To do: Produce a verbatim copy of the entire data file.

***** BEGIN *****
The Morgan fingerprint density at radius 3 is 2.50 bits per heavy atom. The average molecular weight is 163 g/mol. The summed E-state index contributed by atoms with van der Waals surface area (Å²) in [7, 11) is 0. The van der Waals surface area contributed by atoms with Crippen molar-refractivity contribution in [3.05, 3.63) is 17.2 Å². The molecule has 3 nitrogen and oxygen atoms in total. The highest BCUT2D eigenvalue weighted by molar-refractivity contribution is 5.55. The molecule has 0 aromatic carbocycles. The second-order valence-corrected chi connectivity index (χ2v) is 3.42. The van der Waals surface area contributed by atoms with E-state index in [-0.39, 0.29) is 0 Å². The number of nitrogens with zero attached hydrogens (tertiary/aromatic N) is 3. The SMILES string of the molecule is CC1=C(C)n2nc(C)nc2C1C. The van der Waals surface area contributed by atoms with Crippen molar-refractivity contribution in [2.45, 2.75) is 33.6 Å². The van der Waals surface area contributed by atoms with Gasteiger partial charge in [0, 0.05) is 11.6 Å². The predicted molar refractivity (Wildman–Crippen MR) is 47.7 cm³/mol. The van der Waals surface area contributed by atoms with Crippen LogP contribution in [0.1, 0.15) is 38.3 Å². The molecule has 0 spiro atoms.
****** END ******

The Morgan fingerprint density at radius 3 is 2.50 bits per heavy atom. The average molecular weight is 163 g/mol. The summed E-state index contributed by atoms with van der Waals surface area (Å²) in [7, 11) is 0. The van der Waals surface area contributed by atoms with Crippen molar-refractivity contribution in [3.05, 3.63) is 17.2 Å². The molecule has 3 nitrogen and oxygen atoms in total. The highest BCUT2D eigenvalue weighted by molar-refractivity contribution is 5.55. The molecule has 0 aromatic carbocycles. The second-order valence-corrected chi connectivity index (χ2v) is 3.42. The van der Waals surface area contributed by atoms with E-state index in [-0.39, 0.29) is 0 Å². The number of nitrogens with zero attached hydrogens (tertiary/aromatic N) is 3. The SMILES string of the molecule is CC1=C(C)n2nc(C)nc2C1C. The van der Waals surface area contributed by atoms with Crippen molar-refractivity contribution in [2.45, 2.75) is 33.6 Å². The van der Waals surface area contributed by atoms with Gasteiger partial charge in [0, 0.05) is 11.6 Å². The predicted molar refractivity (Wildman–Crippen MR) is 47.7 cm³/mol. The van der Waals surface area contributed by atoms with Crippen LogP contribution in [0.1, 0.15) is 38.3 Å². The molecule has 0 spiro atoms.